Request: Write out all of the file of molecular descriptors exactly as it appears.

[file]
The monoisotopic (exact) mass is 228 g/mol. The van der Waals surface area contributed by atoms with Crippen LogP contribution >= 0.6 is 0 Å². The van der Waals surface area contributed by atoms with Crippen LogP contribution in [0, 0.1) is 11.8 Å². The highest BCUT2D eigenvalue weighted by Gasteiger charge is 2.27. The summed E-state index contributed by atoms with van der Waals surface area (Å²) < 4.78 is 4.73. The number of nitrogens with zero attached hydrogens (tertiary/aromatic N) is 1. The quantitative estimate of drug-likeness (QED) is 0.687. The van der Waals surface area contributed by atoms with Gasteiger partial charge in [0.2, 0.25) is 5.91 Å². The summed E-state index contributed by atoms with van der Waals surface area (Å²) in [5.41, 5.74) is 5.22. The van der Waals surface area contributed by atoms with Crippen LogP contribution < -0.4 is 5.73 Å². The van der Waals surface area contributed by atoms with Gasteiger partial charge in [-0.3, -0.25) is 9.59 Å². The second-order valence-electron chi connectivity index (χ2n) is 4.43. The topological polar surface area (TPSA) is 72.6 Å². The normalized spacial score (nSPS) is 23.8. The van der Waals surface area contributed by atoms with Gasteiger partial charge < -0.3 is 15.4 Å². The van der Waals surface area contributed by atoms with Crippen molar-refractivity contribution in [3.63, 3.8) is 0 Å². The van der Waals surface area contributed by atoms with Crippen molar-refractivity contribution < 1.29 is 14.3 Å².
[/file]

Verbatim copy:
The monoisotopic (exact) mass is 228 g/mol. The van der Waals surface area contributed by atoms with Crippen LogP contribution >= 0.6 is 0 Å². The van der Waals surface area contributed by atoms with Crippen LogP contribution in [0, 0.1) is 11.8 Å². The highest BCUT2D eigenvalue weighted by Gasteiger charge is 2.27. The summed E-state index contributed by atoms with van der Waals surface area (Å²) < 4.78 is 4.73. The number of nitrogens with zero attached hydrogens (tertiary/aromatic N) is 1. The quantitative estimate of drug-likeness (QED) is 0.687. The van der Waals surface area contributed by atoms with Gasteiger partial charge in [0.2, 0.25) is 5.91 Å². The summed E-state index contributed by atoms with van der Waals surface area (Å²) in [5.41, 5.74) is 5.22. The van der Waals surface area contributed by atoms with Crippen LogP contribution < -0.4 is 5.73 Å². The van der Waals surface area contributed by atoms with Gasteiger partial charge in [-0.3, -0.25) is 9.59 Å². The second-order valence-electron chi connectivity index (χ2n) is 4.43. The topological polar surface area (TPSA) is 72.6 Å². The normalized spacial score (nSPS) is 23.8. The van der Waals surface area contributed by atoms with Gasteiger partial charge < -0.3 is 15.4 Å². The van der Waals surface area contributed by atoms with Crippen molar-refractivity contribution in [3.63, 3.8) is 0 Å². The van der Waals surface area contributed by atoms with Crippen molar-refractivity contribution < 1.29 is 14.3 Å².